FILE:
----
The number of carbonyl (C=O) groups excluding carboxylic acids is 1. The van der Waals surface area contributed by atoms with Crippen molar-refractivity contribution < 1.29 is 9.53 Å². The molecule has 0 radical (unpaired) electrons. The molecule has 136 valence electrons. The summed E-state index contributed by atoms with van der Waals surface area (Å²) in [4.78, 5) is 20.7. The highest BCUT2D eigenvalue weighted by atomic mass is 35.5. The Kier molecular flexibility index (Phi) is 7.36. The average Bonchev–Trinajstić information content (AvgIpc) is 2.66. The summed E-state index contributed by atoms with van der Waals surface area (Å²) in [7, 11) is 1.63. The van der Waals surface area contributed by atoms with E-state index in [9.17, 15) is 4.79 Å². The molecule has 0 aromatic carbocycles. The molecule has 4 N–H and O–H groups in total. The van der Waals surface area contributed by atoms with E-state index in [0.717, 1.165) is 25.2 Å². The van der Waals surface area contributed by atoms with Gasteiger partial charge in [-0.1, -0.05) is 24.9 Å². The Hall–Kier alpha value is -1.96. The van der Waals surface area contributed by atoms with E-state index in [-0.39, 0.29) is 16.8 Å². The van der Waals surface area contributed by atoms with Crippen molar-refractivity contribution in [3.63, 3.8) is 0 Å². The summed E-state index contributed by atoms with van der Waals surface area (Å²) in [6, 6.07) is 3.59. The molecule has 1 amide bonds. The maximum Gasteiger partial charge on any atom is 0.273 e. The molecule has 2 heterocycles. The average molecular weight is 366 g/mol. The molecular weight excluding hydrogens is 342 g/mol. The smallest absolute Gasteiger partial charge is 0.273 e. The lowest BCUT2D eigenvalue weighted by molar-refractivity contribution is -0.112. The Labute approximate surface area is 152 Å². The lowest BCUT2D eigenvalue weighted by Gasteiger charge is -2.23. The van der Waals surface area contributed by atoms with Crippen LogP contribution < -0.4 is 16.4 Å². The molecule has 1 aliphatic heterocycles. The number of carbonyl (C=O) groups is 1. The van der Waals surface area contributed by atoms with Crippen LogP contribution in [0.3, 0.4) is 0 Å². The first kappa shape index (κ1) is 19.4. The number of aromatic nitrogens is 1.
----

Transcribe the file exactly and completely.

The number of carbonyl (C=O) groups excluding carboxylic acids is 1. The van der Waals surface area contributed by atoms with Crippen molar-refractivity contribution < 1.29 is 9.53 Å². The molecule has 0 radical (unpaired) electrons. The molecule has 136 valence electrons. The summed E-state index contributed by atoms with van der Waals surface area (Å²) in [4.78, 5) is 20.7. The highest BCUT2D eigenvalue weighted by atomic mass is 35.5. The Kier molecular flexibility index (Phi) is 7.36. The average Bonchev–Trinajstić information content (AvgIpc) is 2.66. The summed E-state index contributed by atoms with van der Waals surface area (Å²) in [7, 11) is 1.63. The van der Waals surface area contributed by atoms with E-state index in [9.17, 15) is 4.79 Å². The molecule has 0 aromatic carbocycles. The molecule has 4 N–H and O–H groups in total. The van der Waals surface area contributed by atoms with E-state index in [0.717, 1.165) is 25.2 Å². The van der Waals surface area contributed by atoms with Gasteiger partial charge in [-0.1, -0.05) is 24.9 Å². The Hall–Kier alpha value is -1.96. The van der Waals surface area contributed by atoms with E-state index in [-0.39, 0.29) is 16.8 Å². The van der Waals surface area contributed by atoms with Crippen molar-refractivity contribution in [3.63, 3.8) is 0 Å². The summed E-state index contributed by atoms with van der Waals surface area (Å²) in [6, 6.07) is 3.59. The molecule has 1 amide bonds. The maximum Gasteiger partial charge on any atom is 0.273 e. The molecule has 2 heterocycles. The average molecular weight is 366 g/mol. The molecular weight excluding hydrogens is 342 g/mol. The smallest absolute Gasteiger partial charge is 0.273 e. The lowest BCUT2D eigenvalue weighted by molar-refractivity contribution is -0.112. The Labute approximate surface area is 152 Å². The lowest BCUT2D eigenvalue weighted by Gasteiger charge is -2.23. The van der Waals surface area contributed by atoms with Crippen LogP contribution < -0.4 is 16.4 Å². The molecule has 1 aliphatic heterocycles. The number of carbonyl (C=O) groups is 1. The van der Waals surface area contributed by atoms with Crippen LogP contribution in [0.3, 0.4) is 0 Å². The first kappa shape index (κ1) is 19.4. The number of aromatic nitrogens is 1.